Francesco Paolo Michetti learned painting's rudiments from a local fresco painter. In 1868 he traveled to Naples, supported by a small grant to study at the academy there. Asserting that his temperament would benefit more from real life situations, he was allowed to return to the Abruzzo region in 1869 and continued to receive his grant.
Michetti exhibited at the Paris Salons of 1872 and 1875, but he also belonged to Scuola di Resina, a group of Neapolitan painters that aimed to bring Italian art into Europe's mainstream. Abruzzo was his emotional and aesthetic inspiration. He captured its people, animals, and local events in emotionally charged paintings with luminous colors and vibrant light. In 1883 Michetti purchased a convent as his home and studio. For the next twenty years, the convent was a meeting place for Abruzzo's artists and exponents of culture, including writer Gabriele D'Annunzio. Michetti's 1895 Daughter of Iorioinspired D'Annunzio's 1904 tragedy, for which Michetti designed the sets and costumes.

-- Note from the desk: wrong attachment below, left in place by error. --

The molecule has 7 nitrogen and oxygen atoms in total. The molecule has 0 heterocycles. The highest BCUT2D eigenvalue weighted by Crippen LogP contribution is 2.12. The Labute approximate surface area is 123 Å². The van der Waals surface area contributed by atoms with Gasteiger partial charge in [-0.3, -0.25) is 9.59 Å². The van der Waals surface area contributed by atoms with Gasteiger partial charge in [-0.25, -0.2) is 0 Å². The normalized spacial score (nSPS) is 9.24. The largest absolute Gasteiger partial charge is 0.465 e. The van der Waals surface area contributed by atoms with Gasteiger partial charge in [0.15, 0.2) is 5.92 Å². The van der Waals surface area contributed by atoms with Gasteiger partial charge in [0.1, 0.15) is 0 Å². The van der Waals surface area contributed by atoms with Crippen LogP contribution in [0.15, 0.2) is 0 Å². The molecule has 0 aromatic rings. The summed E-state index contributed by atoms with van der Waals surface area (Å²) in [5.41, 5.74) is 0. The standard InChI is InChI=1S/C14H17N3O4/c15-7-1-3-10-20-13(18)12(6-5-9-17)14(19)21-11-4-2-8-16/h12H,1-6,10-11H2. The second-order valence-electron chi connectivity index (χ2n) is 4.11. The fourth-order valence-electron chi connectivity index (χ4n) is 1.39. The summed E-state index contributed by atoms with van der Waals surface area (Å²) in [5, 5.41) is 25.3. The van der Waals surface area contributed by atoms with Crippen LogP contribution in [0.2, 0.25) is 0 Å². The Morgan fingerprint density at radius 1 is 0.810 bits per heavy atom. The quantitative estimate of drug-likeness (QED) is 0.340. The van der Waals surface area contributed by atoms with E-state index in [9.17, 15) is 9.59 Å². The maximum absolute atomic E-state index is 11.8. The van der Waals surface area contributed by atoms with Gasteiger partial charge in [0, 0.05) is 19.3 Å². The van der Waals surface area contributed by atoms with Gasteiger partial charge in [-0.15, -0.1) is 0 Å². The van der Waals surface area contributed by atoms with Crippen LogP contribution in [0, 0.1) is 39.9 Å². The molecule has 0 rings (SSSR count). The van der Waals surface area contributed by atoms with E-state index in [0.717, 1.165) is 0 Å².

From 1872 onward, Michetti also produced small, decorative clay sculptures. After a lukewarm response to his paintings at the 1900 Exposition Universelle in Paris, he abandoned painting, sold his studio, and generally lived as a recluse.